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The CTCA blog

Advances in lung cancer diagnostics, treatments mean more survivors living with the disease


Even though lung cancer is one of the most common cancers in the U.S., many people are unaware of its reach and its impact. Did you know, for example, that lung cancer is the No. 1 cancer killer of women, according to the American Lung Association (ALA)? Over the past 37 years, the rate of new lung cancer cases has nearly doubled in women, and yet only 1 percent of women have the disease on their radar. 

What you need to know about breast implants after breast cancer

Daniel Liu, MD

Part of my job as a reconstructive plastic surgeon involves educating women about breast reconstruction. I strongly believe that all women who have been diagnosed with breast cancer should know their options. Many women are unaware of the wide range of breast reconstruction options available, and even fewer understand that the timing of their decision to undergo reconstruction may greatly impact their options and results.

Eight small steps for being active and eating healthy

Karen Barber, PT

Many people may not comprehend the serious issues associated with a sedentary lifestyle, from depression to diabetes to cancer itself. As a physical therapist, I understand that making lifestyle changes can be difficult. However, my work with cancer patients has proven that a commitment to exercise and nutrition does not have to be complicated.

Recent evidence supports the importance of integrative approach to care

Christina Shannon, ND, FABNO

As a Naturopathic Oncology Provider, I see how an integrative approach to cancer care can make a difference in patients’ lives, no matter where they are on their cancer journey. From registered dietitians and acupuncturists to chiropractors and mind-body specialists, we form a team around each patient, collaborating on ways to help them manage the side effects that often come with the disease and its treatment.

Chemobrain study suggests mental exercises may help with symptoms


Many chemotherapy patients know the feeling all too well: a mental fogginess that permeates the brain and can disrupt even the most routine tasks. It is popularly known as “chemo brain,” but doctors describe it as post-treatment cognitive difficulty, because it can occur after surgery or radiation, as well as chemotherapy. Whatever you call it, the changes can prove unsettling and, sometimes, debilitating.

Four steps to resuming a healthy sex life after cancer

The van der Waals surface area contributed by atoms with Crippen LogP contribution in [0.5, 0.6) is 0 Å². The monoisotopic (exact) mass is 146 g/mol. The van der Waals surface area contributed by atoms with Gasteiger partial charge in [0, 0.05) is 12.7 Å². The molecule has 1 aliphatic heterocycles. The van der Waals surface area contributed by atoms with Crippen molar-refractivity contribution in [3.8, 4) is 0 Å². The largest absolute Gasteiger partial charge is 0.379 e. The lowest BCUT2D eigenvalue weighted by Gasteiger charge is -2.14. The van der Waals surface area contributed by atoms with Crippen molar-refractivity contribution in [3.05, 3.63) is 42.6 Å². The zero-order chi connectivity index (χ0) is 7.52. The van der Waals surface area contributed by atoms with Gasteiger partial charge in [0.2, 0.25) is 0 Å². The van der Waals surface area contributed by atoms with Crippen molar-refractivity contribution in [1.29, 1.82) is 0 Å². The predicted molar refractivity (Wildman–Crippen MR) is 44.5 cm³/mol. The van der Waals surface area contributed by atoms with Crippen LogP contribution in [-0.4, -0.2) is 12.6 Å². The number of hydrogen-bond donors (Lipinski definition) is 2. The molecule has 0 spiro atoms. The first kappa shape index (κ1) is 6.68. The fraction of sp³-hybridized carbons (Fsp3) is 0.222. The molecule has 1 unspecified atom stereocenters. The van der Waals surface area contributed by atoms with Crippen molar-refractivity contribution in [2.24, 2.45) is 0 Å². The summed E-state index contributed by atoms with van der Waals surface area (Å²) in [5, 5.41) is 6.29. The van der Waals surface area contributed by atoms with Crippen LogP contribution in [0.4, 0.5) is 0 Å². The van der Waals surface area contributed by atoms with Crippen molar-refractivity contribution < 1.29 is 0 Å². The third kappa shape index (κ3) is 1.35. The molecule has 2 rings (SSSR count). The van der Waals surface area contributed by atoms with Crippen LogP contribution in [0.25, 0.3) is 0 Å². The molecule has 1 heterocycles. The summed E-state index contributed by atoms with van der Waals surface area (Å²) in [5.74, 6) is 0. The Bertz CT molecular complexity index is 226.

Sean Cavanaugh, MD

A healthy sex life is important for many people, but it can prove difficult to attain, especially after a cancer diagnosis. Achieving and maintaining healthy sexual relations often require communication, education and, sometimes, the help of a trained professional. As Chief of Radiation Oncology at our Newnan, Georgia, hospital, I treat all parts of the body and specialize in pelvic malignancies. I am often asked how cancer patients can address intimacy challenges.

3D nipple tattoos offer a shot of realism after breast reconstruction


Undergoing a mastectomy can prove instrumental in a breast cancer patient’s treatment plan. But the procedure often comes with its own challenges, especially for women struggling with body image after surgery. To help these patients recover a sense of normalcy, some reconstructive surgeons are turning to an age-old tool—the tattoo gun. The 3D nipple tattoo, or “nat” as it’s called in the trade, uses shadows and highlights to restore a sense of depth and detail to the reconstructed breast.

The skinny on probiotics and a healthy digestive system


You’ve likely seen the TV commercials, or you’ve heard your dietitian talk about them. But plenty of confusion continues to surround probiotics, the live bacteria in your gut that helps the digestive system work. Are supplements good for you? How much should you be getting in your daily diet? To help clear up some of the mystery, Khara Lucius, ND, FABNO, a Naturopathic Oncology Provider at our Illinois hospital, answers some frequently asked questions about probiotics:

Jimmy Carter's treatment underscores importance of immunotherapy


Sometimes it takes a national news event to shine an important light on key developments in cancer care and treatment. Such was the case last week, when former President Jimmy Carter announced he began targeted radiation and immunotherapy treatments for metastatic cancer that spread to his brain. The world-renowned peacemaker has become a symbol of resilience during his fight against stage IV melanoma, and now, his openness has shed light on the emerging science around immunotherapy.